Ruth Coker Burks was a young mother in her 20s when the AIDS epidemic hit her home state of Arkansas in the early 1980s. She took it upon herself to care for AIDS patients who were abandoned by their families, and even by medical professionals, who feared the disease.
Coker Burks, now 55, has no medical training, but she estimates that she has cared for nearly 1,000 people over the past three decades, including her friend Paul Wineland’s partner.
She became involved after visiting a friend at a Little Rock hospital where one of the state’s early AIDS patients was dying. “The nurses were drawing straws to see who would go in and check on him,” Coker Burks tells Wineland at StoryCorps in Hot Springs, Ark.
“And so I snuck into his room. And he wanted his mama. And so I marched myself out to the nurses’ station and I said, ‘Can we call his mother?’ And they go, ‘Honey, his mama’s not coming. He’s been here six weeks. Nobody’s coming.’
“And so I went back in and he looked up at me and he said, ‘Oh, Mama, I knew you’d come.’ I stayed with him for 13 hours while he took his last breath. I called his mother and I told her that he had died and she said, ‘I’m not burying him.’ So I had him cremated and I brought him home.”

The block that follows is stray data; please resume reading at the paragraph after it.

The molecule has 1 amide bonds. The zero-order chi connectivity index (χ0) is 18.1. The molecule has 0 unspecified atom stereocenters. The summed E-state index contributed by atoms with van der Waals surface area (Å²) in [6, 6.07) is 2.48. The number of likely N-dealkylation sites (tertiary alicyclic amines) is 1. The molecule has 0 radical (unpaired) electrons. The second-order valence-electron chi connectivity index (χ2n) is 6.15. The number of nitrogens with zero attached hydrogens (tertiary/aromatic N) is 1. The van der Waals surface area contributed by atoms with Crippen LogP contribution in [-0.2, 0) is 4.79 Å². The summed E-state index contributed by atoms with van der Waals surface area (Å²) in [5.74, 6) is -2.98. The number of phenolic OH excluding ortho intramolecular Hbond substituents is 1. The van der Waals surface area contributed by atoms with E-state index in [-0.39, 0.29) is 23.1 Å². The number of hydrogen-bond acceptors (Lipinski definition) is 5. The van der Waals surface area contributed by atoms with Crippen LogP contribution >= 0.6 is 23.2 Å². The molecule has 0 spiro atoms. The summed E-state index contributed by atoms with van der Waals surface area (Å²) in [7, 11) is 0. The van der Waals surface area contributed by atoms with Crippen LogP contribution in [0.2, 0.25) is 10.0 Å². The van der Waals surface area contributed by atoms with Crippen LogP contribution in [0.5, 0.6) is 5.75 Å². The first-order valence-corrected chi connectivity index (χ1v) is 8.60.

Earlier today, this Storycorps installment made me burst into sobs. I was reminded of some Seattle friends who died of AIDS; I knew a few people whose family had abandoned them to their fate and left them to rely on the kindness of strangers. I know people who volunteered at AIDS hospices years ago in the Chicago area, too. They had also sat with the dying, because the families would not be there for them, in all senses.
The sobs came when Coker Burks said “Oh Mama, I knew you’d come.”
I was overcome with grief for an unknown mother’s son, and had to log out of my work phone line for a few seconds so I wouldn’t be caught crying on the line if a call came in.
I sobbed for the son who wanted his mama, and for the mama who would not come, and for the kind woman who stood in for so many mothers and fathers who would not, or could not, be there for their sons and daughters, dying of AIDS.
Those were dark days, but thank God for Ruth Coker Burks. It reallly did get better because of people like her.